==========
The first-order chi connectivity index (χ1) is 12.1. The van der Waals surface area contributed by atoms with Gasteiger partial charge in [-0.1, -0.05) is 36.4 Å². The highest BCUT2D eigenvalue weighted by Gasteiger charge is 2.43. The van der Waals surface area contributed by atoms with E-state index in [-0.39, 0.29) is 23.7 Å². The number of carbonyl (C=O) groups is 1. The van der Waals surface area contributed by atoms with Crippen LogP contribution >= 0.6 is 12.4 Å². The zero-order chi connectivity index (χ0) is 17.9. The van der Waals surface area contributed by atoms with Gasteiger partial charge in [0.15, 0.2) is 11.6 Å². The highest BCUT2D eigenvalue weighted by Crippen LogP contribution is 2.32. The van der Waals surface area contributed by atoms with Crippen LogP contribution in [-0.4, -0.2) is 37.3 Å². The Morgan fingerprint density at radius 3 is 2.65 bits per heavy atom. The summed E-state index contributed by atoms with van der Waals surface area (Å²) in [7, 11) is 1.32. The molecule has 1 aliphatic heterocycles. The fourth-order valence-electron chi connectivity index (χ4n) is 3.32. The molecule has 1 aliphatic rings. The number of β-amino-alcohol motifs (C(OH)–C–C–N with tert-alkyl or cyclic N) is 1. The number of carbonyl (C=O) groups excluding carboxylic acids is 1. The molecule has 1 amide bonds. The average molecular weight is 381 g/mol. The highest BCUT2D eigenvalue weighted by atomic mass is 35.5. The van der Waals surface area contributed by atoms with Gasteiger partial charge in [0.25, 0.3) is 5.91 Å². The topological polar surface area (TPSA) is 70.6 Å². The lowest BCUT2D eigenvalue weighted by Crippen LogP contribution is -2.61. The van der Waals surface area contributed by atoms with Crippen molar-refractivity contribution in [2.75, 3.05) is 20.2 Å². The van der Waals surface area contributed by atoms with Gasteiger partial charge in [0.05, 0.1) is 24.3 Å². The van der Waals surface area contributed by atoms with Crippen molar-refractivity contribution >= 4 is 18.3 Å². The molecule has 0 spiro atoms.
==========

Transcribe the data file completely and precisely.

The first-order chi connectivity index (χ1) is 12.1. The van der Waals surface area contributed by atoms with Gasteiger partial charge in [-0.1, -0.05) is 36.4 Å². The highest BCUT2D eigenvalue weighted by Gasteiger charge is 2.43. The van der Waals surface area contributed by atoms with E-state index in [-0.39, 0.29) is 23.7 Å². The number of carbonyl (C=O) groups is 1. The van der Waals surface area contributed by atoms with Crippen LogP contribution >= 0.6 is 12.4 Å². The zero-order chi connectivity index (χ0) is 17.9. The van der Waals surface area contributed by atoms with Gasteiger partial charge in [0.15, 0.2) is 11.6 Å². The highest BCUT2D eigenvalue weighted by Crippen LogP contribution is 2.32. The van der Waals surface area contributed by atoms with Crippen LogP contribution in [-0.4, -0.2) is 37.3 Å². The Morgan fingerprint density at radius 3 is 2.65 bits per heavy atom. The summed E-state index contributed by atoms with van der Waals surface area (Å²) in [7, 11) is 1.32. The molecule has 1 aliphatic heterocycles. The fourth-order valence-electron chi connectivity index (χ4n) is 3.32. The molecule has 1 aliphatic rings. The number of β-amino-alcohol motifs (C(OH)–C–C–N with tert-alkyl or cyclic N) is 1. The number of carbonyl (C=O) groups excluding carboxylic acids is 1. The molecule has 1 amide bonds. The average molecular weight is 381 g/mol. The highest BCUT2D eigenvalue weighted by atomic mass is 35.5. The van der Waals surface area contributed by atoms with Gasteiger partial charge in [0.25, 0.3) is 5.91 Å². The topological polar surface area (TPSA) is 70.6 Å². The lowest BCUT2D eigenvalue weighted by Crippen LogP contribution is -2.61. The van der Waals surface area contributed by atoms with Crippen molar-refractivity contribution in [2.75, 3.05) is 20.2 Å². The van der Waals surface area contributed by atoms with Gasteiger partial charge in [0.05, 0.1) is 24.3 Å². The van der Waals surface area contributed by atoms with Crippen molar-refractivity contribution >= 4 is 18.3 Å². The molecule has 0 spiro atoms.